Only supercomputers will be able to process cryptocurrencies in nearest future, and transactions can lead to an internet collapse, according to a recent report by Swiss-based Bank for International Settlements (BIS).
“To process the number of digital retail transactions currently handled by selected national retail payment systems, even under optimistic assumptions, the size of the ledger would swell well beyond the storage capacity of a typical smartphone in a matter of days, beyond that of a typical personal computer in a matter of weeks and beyond that of servers in a matter of months,” the report said.
Records of cryptocurrency transactions are kept on a digital ledger. With every money transfer, the ledger swells in size.
Then, users of cryptocurrencies will face other problems with transactions, according to the report. “Only supercomputers could keep up with verification of the incoming transactions. The associated communication volumes could bring the internet to a halt, as millions of users exchanged files on the order of magnitude of a terabyte,” BIS wrote.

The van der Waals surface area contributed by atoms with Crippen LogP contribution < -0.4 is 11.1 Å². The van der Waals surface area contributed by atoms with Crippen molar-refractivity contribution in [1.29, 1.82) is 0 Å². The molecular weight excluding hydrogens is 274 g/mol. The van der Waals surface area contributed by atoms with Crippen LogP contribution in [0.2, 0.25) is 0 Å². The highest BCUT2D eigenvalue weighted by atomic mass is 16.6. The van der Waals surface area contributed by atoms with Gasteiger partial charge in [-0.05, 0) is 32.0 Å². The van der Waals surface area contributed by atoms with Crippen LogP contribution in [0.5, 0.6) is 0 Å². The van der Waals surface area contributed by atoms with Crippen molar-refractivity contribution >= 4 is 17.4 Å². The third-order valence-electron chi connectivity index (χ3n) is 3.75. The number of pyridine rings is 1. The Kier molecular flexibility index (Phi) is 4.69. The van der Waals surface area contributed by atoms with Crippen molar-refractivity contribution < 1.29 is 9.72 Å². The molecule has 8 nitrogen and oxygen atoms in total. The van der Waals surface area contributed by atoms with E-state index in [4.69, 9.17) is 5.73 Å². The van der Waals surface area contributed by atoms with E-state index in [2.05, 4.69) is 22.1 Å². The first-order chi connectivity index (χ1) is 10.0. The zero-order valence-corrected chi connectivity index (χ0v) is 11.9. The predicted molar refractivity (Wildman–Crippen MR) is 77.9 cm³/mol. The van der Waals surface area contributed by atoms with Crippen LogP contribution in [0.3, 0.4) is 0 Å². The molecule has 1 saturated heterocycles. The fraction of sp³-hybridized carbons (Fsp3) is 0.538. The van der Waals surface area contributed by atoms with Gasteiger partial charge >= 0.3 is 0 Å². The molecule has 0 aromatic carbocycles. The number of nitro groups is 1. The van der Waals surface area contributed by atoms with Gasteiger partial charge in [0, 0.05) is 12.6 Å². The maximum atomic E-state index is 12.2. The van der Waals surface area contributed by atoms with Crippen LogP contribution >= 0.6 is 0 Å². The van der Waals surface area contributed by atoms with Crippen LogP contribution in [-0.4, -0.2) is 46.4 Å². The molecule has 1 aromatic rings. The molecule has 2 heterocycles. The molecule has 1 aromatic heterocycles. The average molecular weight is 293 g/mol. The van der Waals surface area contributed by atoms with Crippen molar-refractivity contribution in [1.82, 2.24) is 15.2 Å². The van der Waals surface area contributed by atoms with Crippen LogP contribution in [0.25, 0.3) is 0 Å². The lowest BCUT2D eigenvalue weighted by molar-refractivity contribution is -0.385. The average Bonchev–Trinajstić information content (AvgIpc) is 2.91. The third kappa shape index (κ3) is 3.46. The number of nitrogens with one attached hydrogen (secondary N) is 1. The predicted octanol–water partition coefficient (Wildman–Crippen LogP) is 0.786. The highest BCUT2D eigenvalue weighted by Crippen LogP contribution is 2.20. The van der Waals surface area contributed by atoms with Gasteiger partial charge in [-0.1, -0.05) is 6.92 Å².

The BIS also criticizes the mounting transaction fees of cryptos. When bitcoin peaked at $20,000 in December, a single operation with the digital currency cost additional $57. “Just imagine, if you bought a $2 coffee with bitcoin, you would have had to pay $57 to make that transaction go through,” said Hyun Song Shin, the bank’s head of research. Some people don’t hold cryptocurrencies as money, but are speculating on its price, he added.
Founded in 1930, the Bank for International Settlements is the oldest global financial institution, and is known as the bank for central banks because it is where they hold accounts. It provides gold and foreign exchange transactions for them and holds central bank reserves. The BIS is also a banker and fund manager for other international financial institutions.
The BIS has consistently called on central banks to clamp down on bitcoin and other cryptocurrencies to stop them “piggybacking” on mainstream institutions and becoming a “threat to financial stability.”